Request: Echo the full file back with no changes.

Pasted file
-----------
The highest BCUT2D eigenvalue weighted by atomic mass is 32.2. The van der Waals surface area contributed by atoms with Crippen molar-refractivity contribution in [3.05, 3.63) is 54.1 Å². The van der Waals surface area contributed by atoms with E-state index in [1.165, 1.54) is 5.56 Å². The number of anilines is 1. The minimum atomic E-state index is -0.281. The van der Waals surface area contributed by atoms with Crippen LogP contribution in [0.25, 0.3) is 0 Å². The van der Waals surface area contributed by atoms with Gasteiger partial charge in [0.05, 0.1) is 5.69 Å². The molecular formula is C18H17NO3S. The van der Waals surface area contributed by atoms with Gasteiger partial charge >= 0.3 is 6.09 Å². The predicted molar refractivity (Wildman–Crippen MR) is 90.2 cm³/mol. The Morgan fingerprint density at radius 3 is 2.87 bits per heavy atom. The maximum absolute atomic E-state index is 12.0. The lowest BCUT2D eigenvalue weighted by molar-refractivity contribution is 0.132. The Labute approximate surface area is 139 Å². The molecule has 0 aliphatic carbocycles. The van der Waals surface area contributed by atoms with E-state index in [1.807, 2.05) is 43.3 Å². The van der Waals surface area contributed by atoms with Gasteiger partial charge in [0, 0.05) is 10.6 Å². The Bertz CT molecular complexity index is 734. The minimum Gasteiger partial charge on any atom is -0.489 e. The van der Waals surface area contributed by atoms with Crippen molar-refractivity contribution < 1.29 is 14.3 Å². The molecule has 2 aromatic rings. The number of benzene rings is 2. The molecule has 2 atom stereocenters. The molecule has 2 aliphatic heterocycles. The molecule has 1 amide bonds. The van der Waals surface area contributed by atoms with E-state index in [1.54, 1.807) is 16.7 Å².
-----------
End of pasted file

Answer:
The highest BCUT2D eigenvalue weighted by atomic mass is 32.2. The van der Waals surface area contributed by atoms with Crippen molar-refractivity contribution in [3.05, 3.63) is 54.1 Å². The van der Waals surface area contributed by atoms with E-state index in [1.165, 1.54) is 5.56 Å². The number of anilines is 1. The minimum atomic E-state index is -0.281. The van der Waals surface area contributed by atoms with Crippen LogP contribution in [0.25, 0.3) is 0 Å². The van der Waals surface area contributed by atoms with Gasteiger partial charge in [0.05, 0.1) is 5.69 Å². The molecular formula is C18H17NO3S. The van der Waals surface area contributed by atoms with Gasteiger partial charge >= 0.3 is 6.09 Å². The predicted molar refractivity (Wildman–Crippen MR) is 90.2 cm³/mol. The Morgan fingerprint density at radius 3 is 2.87 bits per heavy atom. The maximum absolute atomic E-state index is 12.0. The lowest BCUT2D eigenvalue weighted by molar-refractivity contribution is 0.132. The Labute approximate surface area is 139 Å². The molecule has 0 aliphatic carbocycles. The van der Waals surface area contributed by atoms with E-state index in [1.807, 2.05) is 43.3 Å². The van der Waals surface area contributed by atoms with Gasteiger partial charge in [0, 0.05) is 10.6 Å². The Bertz CT molecular complexity index is 734. The minimum Gasteiger partial charge on any atom is -0.489 e. The van der Waals surface area contributed by atoms with Crippen molar-refractivity contribution < 1.29 is 14.3 Å². The molecule has 2 aromatic rings. The number of benzene rings is 2. The molecule has 2 atom stereocenters. The molecule has 2 aliphatic heterocycles. The molecule has 1 amide bonds. The van der Waals surface area contributed by atoms with E-state index in [1.54, 1.807) is 16.7 Å².